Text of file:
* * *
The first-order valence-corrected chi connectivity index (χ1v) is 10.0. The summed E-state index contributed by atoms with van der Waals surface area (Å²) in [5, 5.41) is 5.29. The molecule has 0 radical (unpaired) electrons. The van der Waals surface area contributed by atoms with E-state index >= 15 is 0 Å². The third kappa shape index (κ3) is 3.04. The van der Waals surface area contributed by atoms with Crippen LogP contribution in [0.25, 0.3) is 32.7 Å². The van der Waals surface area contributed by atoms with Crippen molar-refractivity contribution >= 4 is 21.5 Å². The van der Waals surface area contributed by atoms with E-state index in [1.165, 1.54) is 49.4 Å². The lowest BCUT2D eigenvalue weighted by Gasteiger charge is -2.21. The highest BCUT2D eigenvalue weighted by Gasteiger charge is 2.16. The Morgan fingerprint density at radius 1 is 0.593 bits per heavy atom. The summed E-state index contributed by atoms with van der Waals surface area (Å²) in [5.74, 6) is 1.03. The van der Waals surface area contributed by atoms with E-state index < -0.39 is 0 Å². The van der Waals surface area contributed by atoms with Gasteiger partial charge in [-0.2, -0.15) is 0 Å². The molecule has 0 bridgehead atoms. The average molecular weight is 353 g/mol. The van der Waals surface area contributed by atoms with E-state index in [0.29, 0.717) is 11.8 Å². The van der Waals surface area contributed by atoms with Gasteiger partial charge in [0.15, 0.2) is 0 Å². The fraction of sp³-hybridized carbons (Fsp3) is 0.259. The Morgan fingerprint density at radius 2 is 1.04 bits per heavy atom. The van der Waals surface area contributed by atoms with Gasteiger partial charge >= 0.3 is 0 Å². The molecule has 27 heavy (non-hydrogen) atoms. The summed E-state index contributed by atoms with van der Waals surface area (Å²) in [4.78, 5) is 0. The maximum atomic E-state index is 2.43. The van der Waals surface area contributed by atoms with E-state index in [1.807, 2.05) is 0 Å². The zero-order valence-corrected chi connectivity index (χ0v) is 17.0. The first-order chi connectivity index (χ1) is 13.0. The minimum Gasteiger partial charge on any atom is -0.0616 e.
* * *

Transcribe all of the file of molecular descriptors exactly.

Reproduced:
The first-order valence-corrected chi connectivity index (χ1v) is 10.0. The summed E-state index contributed by atoms with van der Waals surface area (Å²) in [5, 5.41) is 5.29. The molecule has 0 radical (unpaired) electrons. The van der Waals surface area contributed by atoms with E-state index >= 15 is 0 Å². The third kappa shape index (κ3) is 3.04. The van der Waals surface area contributed by atoms with Crippen LogP contribution in [0.25, 0.3) is 32.7 Å². The van der Waals surface area contributed by atoms with Crippen molar-refractivity contribution >= 4 is 21.5 Å². The van der Waals surface area contributed by atoms with E-state index in [1.165, 1.54) is 49.4 Å². The lowest BCUT2D eigenvalue weighted by Gasteiger charge is -2.21. The highest BCUT2D eigenvalue weighted by Gasteiger charge is 2.16. The Morgan fingerprint density at radius 1 is 0.593 bits per heavy atom. The summed E-state index contributed by atoms with van der Waals surface area (Å²) in [5.74, 6) is 1.03. The van der Waals surface area contributed by atoms with E-state index < -0.39 is 0 Å². The van der Waals surface area contributed by atoms with Gasteiger partial charge in [-0.2, -0.15) is 0 Å². The molecule has 0 bridgehead atoms. The average molecular weight is 353 g/mol. The van der Waals surface area contributed by atoms with E-state index in [0.29, 0.717) is 11.8 Å². The van der Waals surface area contributed by atoms with Gasteiger partial charge in [0.15, 0.2) is 0 Å². The fraction of sp³-hybridized carbons (Fsp3) is 0.259. The Morgan fingerprint density at radius 2 is 1.04 bits per heavy atom. The van der Waals surface area contributed by atoms with Gasteiger partial charge >= 0.3 is 0 Å². The molecule has 27 heavy (non-hydrogen) atoms. The summed E-state index contributed by atoms with van der Waals surface area (Å²) in [4.78, 5) is 0. The maximum atomic E-state index is 2.43. The van der Waals surface area contributed by atoms with E-state index in [1.807, 2.05) is 0 Å². The zero-order valence-corrected chi connectivity index (χ0v) is 17.0. The first-order chi connectivity index (χ1) is 13.0. The minimum Gasteiger partial charge on any atom is -0.0616 e.